EXCLUSIVE: Republican Rep. Darrell Issa is ratcheting up pressure on President Obama's top aides to turn over more documents revealing the extent of the White House's direct involvement in the botched rollout of the health insurance exchanges, according to a letter to White House Counsel Kathryn Ruemmler obtained exclusively by Fox News.
In the letter transmitted to Ruemmler at the White House Thursday morning, Issa asserts "senior White House officials -- as well as the President -- appear to have been far more personally involved in decision-making related to HealthCare.gov than the White House previously represented. Documents obtained by the Committee show the significant involvement of senior White House officials in the rollout of HealthCare.gov."
Issa, chairman of the House Committee on Oversight and Government Reform, notes he based that assertion on the contents of more than 8,000 pages of documents that the Department of Health and Human Services has already turned over related to the Oct. 1 rollout in response to a subpoena by the panel months ago.
But Issa charges he has been blocked from getting further documents about the president's personal involvement in the rollout because HHS officials have told him that those other documents have been determined to raise "executive branch institutional interests" and have been held back for further White House review.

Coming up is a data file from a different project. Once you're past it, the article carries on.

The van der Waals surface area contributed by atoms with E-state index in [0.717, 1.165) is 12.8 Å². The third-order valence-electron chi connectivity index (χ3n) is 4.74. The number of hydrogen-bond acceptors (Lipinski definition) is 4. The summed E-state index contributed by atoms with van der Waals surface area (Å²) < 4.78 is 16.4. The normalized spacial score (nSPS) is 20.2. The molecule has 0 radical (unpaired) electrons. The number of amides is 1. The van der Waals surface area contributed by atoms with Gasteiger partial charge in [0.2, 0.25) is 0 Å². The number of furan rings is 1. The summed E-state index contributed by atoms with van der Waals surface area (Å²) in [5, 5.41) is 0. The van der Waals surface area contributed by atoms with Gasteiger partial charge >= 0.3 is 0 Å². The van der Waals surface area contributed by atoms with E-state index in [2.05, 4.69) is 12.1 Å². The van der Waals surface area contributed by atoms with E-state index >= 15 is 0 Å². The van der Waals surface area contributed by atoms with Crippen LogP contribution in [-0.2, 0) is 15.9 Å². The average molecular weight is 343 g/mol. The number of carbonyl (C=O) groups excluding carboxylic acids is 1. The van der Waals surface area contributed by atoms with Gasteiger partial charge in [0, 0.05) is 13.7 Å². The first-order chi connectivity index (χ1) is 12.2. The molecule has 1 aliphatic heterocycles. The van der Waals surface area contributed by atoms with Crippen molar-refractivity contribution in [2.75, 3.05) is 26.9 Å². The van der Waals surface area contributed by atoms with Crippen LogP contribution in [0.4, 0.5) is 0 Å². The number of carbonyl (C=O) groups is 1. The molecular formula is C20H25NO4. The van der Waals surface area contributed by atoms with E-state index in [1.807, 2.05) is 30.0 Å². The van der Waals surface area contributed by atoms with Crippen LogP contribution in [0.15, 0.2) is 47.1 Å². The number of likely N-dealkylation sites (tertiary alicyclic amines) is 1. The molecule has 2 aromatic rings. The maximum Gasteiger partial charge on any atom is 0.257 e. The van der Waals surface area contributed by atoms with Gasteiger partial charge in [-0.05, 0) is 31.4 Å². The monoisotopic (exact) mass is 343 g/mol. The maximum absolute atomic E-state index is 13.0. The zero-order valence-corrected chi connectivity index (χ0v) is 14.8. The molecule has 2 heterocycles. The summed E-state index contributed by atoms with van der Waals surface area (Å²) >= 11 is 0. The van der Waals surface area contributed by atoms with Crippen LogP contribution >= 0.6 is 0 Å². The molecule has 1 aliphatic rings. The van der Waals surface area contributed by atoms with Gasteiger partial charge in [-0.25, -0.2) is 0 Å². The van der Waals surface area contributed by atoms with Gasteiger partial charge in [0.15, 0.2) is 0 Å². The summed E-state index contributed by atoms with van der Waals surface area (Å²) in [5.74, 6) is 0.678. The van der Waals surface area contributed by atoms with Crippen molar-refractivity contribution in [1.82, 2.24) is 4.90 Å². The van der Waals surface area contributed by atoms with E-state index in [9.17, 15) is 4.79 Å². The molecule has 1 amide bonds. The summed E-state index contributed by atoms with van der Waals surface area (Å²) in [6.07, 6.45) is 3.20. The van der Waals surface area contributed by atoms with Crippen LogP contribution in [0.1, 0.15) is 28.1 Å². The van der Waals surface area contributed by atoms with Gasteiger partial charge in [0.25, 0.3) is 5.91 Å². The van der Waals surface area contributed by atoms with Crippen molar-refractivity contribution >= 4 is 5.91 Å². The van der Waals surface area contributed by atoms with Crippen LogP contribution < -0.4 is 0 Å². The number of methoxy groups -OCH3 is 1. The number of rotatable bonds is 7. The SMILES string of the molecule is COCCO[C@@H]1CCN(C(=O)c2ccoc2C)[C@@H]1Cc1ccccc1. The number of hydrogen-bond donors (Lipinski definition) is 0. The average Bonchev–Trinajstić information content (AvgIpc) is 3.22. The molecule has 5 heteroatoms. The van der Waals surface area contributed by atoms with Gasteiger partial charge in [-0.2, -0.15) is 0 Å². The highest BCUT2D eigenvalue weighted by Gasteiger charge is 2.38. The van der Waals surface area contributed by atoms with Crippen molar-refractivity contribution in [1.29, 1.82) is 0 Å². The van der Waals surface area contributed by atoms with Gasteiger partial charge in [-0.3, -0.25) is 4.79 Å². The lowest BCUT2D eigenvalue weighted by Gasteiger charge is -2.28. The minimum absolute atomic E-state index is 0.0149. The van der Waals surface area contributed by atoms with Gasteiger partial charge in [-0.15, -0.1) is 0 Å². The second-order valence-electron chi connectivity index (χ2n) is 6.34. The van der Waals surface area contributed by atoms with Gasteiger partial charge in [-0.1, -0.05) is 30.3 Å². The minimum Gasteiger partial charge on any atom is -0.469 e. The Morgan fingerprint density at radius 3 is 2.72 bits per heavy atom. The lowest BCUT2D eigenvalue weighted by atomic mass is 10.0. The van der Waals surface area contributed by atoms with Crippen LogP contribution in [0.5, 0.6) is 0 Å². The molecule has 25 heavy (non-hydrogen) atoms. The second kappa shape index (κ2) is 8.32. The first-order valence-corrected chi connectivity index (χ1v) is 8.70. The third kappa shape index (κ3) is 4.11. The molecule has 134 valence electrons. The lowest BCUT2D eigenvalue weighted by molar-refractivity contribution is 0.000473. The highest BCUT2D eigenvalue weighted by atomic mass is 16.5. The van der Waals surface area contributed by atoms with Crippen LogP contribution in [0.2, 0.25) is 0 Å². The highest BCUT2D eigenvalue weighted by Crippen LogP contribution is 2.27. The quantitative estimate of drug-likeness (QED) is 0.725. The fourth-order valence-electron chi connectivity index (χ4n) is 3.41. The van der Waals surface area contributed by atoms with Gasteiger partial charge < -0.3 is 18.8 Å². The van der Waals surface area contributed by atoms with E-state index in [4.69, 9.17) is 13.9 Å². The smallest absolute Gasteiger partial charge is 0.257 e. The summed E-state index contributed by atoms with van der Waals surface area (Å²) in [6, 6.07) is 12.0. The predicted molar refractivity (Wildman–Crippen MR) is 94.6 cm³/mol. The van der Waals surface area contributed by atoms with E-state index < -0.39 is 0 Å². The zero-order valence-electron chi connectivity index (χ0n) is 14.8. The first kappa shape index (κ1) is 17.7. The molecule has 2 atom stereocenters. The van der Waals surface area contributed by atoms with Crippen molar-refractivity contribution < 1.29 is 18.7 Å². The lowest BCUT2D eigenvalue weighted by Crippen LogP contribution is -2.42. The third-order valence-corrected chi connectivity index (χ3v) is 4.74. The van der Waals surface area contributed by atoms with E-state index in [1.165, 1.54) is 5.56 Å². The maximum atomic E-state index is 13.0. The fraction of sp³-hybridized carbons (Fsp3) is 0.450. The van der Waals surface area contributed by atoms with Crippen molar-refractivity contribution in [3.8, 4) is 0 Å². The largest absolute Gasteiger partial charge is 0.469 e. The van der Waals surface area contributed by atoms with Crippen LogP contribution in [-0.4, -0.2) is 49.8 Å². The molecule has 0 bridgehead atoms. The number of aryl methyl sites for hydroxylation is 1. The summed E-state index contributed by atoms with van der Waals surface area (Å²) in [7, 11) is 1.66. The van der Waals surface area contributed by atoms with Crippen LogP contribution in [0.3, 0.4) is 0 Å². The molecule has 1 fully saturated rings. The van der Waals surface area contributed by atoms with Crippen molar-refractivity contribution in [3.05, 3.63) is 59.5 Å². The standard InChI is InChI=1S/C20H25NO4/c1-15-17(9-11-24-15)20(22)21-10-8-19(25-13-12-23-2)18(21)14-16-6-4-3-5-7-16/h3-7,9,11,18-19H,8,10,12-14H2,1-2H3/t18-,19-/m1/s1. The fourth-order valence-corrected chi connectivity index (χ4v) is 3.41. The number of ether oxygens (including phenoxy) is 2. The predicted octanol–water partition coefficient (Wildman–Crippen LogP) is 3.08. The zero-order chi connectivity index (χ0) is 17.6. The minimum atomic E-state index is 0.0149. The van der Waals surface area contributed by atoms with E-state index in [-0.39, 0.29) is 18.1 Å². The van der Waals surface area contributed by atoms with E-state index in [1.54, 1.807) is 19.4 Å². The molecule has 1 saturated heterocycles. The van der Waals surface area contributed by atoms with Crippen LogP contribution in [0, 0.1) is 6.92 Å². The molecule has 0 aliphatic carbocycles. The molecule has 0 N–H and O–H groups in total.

The White House, in a statement reacting to Issa's letter, defended its efforts to cooperate with congressional inquiries.
"There is nothing extraordinary about the fact that HHS has made a small number of redactions in the many thousands of pages of documents it has produced. Since the Affordable Care Act became law, this Administration has participated in 14 transcribed interviews, dozens of Committee briefings, 50 Congressional hearings, and produced more than 100,000 pages of documents," the White House said. "And despite the nonstop repeal votes, lawsuits, and Congressional investigations seeking to derail the Affordable Care Act, the 7 million plus Americans who enrolled, can now get quality, affordable health-care."
In Issa's letter, the chairman demands that Ruemmler provide more detail about how many documents the White House is holding back and what types of documents are under review. He gives the White House Counsel a deadline of April 29 to provide a written response to his letter.
Issa aides suggest this could spark a battle over executive privilege, though advisers to the president note the Republican chairman has made this claim over a series of scandals, and most of those claims have not panned out.
In fact, the administration has only asserted executive privilege once -- for documents related to the Operation Fast and Furious scandal.